Marilyn Manson is reportedly being sued for allegedly grooming and assaulting an underage girl multiple times in the 1990s.
The singer, 54, is listed as a defendant alongside his former labels Interscope and Nothing Records, with the plaintiff submitting it anonymously, according to a new lawsuit.
It is the first lawsuit against the singer, focusing on a sex crime that took place at the beginning of his career.
The lawsuit includes counts of sexual battery and intentional infliction of emotional distress against Manson, real name Brian Warner.
It was filed in Nassau County Supreme Court on Long Island, with negligence and intentional infliction of emotional distress being levered against the labels.
Court documents claim that Manson invited his alleged victim onto his tour bus in 1995 after a Dallas concert.
She was 16 at the time and was invited with one of the 'other younger girls' who had waited for him – with Manson asking their age, school grade and taking down their addresses and phone numbers.
The suit states: 'While on the tour bus, Defendant Warner performed various acts of criminal sexual conduct upon Plaintiff, who was a virgin at the time, including but not limited to forced copulation and vaginal penetration.'
It also claims that one of the band members watched as Manson assaulted the victim, adding that she was 'in pain, scared, upset, humiliated and confused'.
She claims that Manson then demanded that she 'get the f***' off the bus, and threatened to 'kill her and her family' if she told anyone.
A crew member reportedly gave her a number for the band and a password so she could meet Manson again, and she started using drugs and alcohol shortly after the assault.
Court documents say that she continued to use substances in the years to come, with Manson calling her and chatting online while asking for explicit photos of her and her friends.
Manson allegedly managed to convince her to travel to a New Orleans concert where he 'groomed her' by complimenting her artwork. He is accused of sexually assaulting her again, but after the incident, he was 'nicer' to the victim and said he 'wanted to see her again'.
She remained in contact with Manson and his band while dating Nine Inch Nails drummer Chris Vrenna who urged her to move to LA.
The victim then attended a Manson concert where a band member encouraged her to attend a show in 1999.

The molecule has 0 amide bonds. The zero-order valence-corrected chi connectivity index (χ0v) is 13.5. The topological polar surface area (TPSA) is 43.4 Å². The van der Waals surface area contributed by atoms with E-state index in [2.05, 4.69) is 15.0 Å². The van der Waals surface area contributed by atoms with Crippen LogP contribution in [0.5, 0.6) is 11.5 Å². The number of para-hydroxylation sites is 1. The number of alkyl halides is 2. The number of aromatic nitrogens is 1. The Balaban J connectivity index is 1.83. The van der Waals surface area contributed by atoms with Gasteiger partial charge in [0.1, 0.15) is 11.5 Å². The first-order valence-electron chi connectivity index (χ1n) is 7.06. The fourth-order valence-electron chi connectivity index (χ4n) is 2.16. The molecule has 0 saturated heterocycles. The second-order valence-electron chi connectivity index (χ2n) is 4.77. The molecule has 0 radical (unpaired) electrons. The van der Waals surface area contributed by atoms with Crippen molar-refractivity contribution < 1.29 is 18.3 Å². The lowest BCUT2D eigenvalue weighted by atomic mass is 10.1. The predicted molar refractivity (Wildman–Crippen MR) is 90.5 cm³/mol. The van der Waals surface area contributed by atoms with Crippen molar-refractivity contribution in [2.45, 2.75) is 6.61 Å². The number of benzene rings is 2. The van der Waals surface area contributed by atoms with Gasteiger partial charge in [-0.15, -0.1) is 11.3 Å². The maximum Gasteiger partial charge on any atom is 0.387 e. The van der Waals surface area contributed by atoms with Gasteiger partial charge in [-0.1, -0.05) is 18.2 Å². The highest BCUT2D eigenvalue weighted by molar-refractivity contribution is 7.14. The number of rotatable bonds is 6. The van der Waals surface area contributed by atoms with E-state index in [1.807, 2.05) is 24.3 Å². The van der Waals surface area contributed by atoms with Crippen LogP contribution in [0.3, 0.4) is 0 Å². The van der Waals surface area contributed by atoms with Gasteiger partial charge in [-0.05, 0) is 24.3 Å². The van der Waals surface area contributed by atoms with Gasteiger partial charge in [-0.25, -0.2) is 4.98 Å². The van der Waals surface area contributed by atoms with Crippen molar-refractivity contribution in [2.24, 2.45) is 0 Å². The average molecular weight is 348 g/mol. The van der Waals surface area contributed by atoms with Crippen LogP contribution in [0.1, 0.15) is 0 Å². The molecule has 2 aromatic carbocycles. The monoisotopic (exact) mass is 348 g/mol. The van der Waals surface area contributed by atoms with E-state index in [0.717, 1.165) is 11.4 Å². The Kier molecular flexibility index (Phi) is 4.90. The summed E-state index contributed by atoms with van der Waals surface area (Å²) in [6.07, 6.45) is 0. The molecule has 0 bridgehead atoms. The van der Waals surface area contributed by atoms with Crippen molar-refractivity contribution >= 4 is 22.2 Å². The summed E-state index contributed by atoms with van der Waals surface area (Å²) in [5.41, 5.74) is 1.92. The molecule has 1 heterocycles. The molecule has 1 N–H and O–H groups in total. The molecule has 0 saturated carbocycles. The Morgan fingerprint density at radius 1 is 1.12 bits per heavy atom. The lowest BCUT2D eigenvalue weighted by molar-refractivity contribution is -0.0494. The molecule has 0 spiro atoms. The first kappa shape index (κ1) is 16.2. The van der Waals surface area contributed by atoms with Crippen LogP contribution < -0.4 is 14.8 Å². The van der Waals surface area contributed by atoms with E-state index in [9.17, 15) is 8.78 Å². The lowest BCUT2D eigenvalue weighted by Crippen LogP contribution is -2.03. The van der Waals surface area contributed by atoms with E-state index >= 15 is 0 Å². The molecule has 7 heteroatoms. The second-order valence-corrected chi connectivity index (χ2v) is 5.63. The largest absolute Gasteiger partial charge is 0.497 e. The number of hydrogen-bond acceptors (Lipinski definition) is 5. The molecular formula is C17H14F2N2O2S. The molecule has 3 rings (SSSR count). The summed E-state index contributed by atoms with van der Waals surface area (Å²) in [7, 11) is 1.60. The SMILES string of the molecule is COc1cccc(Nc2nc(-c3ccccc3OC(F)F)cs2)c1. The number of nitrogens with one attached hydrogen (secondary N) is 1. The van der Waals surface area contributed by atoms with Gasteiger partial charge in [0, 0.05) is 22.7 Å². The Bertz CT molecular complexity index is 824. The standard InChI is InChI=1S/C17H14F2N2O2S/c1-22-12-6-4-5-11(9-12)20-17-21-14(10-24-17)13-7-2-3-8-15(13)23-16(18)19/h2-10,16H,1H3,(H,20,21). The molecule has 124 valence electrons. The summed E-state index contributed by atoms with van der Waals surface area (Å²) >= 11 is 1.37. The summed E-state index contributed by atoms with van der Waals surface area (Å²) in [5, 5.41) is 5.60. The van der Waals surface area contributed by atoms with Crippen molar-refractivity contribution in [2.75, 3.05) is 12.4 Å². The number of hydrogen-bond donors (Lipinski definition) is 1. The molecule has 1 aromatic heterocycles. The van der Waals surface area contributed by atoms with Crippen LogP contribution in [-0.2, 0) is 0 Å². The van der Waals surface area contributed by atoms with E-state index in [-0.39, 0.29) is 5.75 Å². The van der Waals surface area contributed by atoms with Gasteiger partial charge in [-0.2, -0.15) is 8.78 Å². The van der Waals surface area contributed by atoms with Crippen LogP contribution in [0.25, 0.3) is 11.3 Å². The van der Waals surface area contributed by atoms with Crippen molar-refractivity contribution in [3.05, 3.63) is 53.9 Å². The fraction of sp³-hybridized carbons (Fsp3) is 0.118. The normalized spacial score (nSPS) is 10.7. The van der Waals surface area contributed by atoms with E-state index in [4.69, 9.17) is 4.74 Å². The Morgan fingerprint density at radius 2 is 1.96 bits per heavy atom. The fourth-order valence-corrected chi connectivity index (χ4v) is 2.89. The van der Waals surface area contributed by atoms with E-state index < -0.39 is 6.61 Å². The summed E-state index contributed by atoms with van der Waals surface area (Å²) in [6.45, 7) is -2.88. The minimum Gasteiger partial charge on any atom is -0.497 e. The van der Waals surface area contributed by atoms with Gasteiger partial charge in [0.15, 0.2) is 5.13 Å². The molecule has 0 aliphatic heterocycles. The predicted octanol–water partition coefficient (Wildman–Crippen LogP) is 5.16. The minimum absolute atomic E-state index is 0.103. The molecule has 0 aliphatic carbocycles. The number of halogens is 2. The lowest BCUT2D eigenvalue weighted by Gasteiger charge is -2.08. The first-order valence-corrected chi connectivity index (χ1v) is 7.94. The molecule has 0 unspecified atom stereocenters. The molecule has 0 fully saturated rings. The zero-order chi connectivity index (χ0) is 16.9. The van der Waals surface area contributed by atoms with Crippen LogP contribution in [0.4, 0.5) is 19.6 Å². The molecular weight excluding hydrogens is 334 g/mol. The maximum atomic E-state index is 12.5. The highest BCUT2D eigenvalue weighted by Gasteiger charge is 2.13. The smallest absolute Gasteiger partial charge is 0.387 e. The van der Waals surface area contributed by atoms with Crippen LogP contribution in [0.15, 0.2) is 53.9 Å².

After attending another show in New Orleans, she went on the road with the group, taking drugs and spending time with Manson who would 'groom, harass, and sexually abuse' her.
The suit goes on to say that Manson 'tightened his psychological control' over the victim – laying the 'groundwork necessary to intimidate and control her.'
He would reportedly tell her that 'no one understands her other than him' with the victim 'compelled to keep following him'.
By the time she was 19, she had gone on several tours with him, where he forced her to have sex with 'him and other band members or his assistant at the time.
It says: 'He controlled what Plaintiff could do, who could touch Plaintiff, and who he wanted Plaintiff to be with sexually, all while providing Plaintiff with drugs.'
The suit also claims that Manson's labels were 'well aware of his obsession with sexual violence and childhood sexual assault'.
His victim claims that Interscope and Nothing should have safeguarded her from their client's alleged behaviour.
She is suing for emotional distress after Manson 'openly called her racial slurs and called her fat' in front of other young female fans.
However, at other points, he called her beautiful and saw her almost every day when his fiancée was not in town.
After an incident following the 1999 tour, she refused to accompany in this room because she was scared of him – claiming that he was more abusive following that incident.
Doe's attorney, Jeff Anderson, said in a statement to Rolling Stone: This suit by this survivor is a giant step in bringing light and heat to an industry that has been hiding perils in plain sight.
'It's time to face the music. New laws give survivors the time to take real action for justice and protection.
'Powerful new laws in New York and California give adult survivors the chance to take legal action against predators and those that protect and profit from them.
'We are grateful to the survivors and so many others who now align with us to expose the predators and those in the music industry that have … permitted, promoted, and profiteered from his violence against the vulnerable.